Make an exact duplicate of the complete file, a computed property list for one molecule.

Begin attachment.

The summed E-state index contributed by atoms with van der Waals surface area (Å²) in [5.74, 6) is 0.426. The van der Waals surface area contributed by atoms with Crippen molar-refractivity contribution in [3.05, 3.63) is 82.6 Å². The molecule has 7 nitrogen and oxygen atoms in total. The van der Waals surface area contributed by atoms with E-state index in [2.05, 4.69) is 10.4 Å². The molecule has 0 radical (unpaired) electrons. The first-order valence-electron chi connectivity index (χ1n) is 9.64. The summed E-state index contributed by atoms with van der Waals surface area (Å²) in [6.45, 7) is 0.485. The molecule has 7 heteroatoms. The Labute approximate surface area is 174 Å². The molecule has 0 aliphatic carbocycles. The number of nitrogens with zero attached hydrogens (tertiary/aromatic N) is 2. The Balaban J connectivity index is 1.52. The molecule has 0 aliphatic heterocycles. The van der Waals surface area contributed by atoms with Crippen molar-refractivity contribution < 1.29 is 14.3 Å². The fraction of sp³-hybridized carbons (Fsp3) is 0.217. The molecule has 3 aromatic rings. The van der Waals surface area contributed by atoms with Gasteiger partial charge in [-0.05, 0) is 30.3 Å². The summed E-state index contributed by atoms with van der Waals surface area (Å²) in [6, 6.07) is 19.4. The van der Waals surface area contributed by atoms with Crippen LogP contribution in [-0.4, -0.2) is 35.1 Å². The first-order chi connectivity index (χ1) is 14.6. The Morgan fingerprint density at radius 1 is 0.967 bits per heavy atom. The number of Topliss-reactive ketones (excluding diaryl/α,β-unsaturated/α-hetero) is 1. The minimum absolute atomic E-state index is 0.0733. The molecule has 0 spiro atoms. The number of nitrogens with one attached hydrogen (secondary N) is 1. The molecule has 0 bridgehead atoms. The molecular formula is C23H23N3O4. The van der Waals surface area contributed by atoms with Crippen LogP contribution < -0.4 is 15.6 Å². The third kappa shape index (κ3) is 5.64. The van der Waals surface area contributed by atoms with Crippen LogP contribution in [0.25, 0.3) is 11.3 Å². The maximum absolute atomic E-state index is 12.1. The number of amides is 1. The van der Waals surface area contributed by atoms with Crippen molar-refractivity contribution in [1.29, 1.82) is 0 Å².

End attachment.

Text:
The summed E-state index contributed by atoms with van der Waals surface area (Å²) in [5.74, 6) is 0.426. The van der Waals surface area contributed by atoms with Crippen molar-refractivity contribution in [3.05, 3.63) is 82.6 Å². The molecule has 7 nitrogen and oxygen atoms in total. The van der Waals surface area contributed by atoms with E-state index in [2.05, 4.69) is 10.4 Å². The molecule has 0 radical (unpaired) electrons. The first-order valence-electron chi connectivity index (χ1n) is 9.64. The summed E-state index contributed by atoms with van der Waals surface area (Å²) in [6.45, 7) is 0.485. The molecule has 7 heteroatoms. The Labute approximate surface area is 174 Å². The molecule has 0 aliphatic carbocycles. The number of nitrogens with zero attached hydrogens (tertiary/aromatic N) is 2. The Balaban J connectivity index is 1.52. The molecule has 0 aliphatic heterocycles. The van der Waals surface area contributed by atoms with Crippen molar-refractivity contribution < 1.29 is 14.3 Å². The fraction of sp³-hybridized carbons (Fsp3) is 0.217. The molecule has 3 aromatic rings. The van der Waals surface area contributed by atoms with Gasteiger partial charge in [-0.05, 0) is 30.3 Å². The summed E-state index contributed by atoms with van der Waals surface area (Å²) in [6, 6.07) is 19.4. The van der Waals surface area contributed by atoms with Crippen LogP contribution in [-0.4, -0.2) is 35.1 Å². The first-order chi connectivity index (χ1) is 14.6. The Morgan fingerprint density at radius 1 is 0.967 bits per heavy atom. The number of Topliss-reactive ketones (excluding diaryl/α,β-unsaturated/α-hetero) is 1. The minimum absolute atomic E-state index is 0.0733. The molecule has 0 spiro atoms. The number of nitrogens with one attached hydrogen (secondary N) is 1. The molecule has 0 bridgehead atoms. The molecular formula is C23H23N3O4. The van der Waals surface area contributed by atoms with Crippen LogP contribution < -0.4 is 15.6 Å². The third kappa shape index (κ3) is 5.64. The van der Waals surface area contributed by atoms with Crippen LogP contribution in [0.25, 0.3) is 11.3 Å². The maximum absolute atomic E-state index is 12.1. The number of amides is 1. The van der Waals surface area contributed by atoms with Crippen molar-refractivity contribution in [1.29, 1.82) is 0 Å².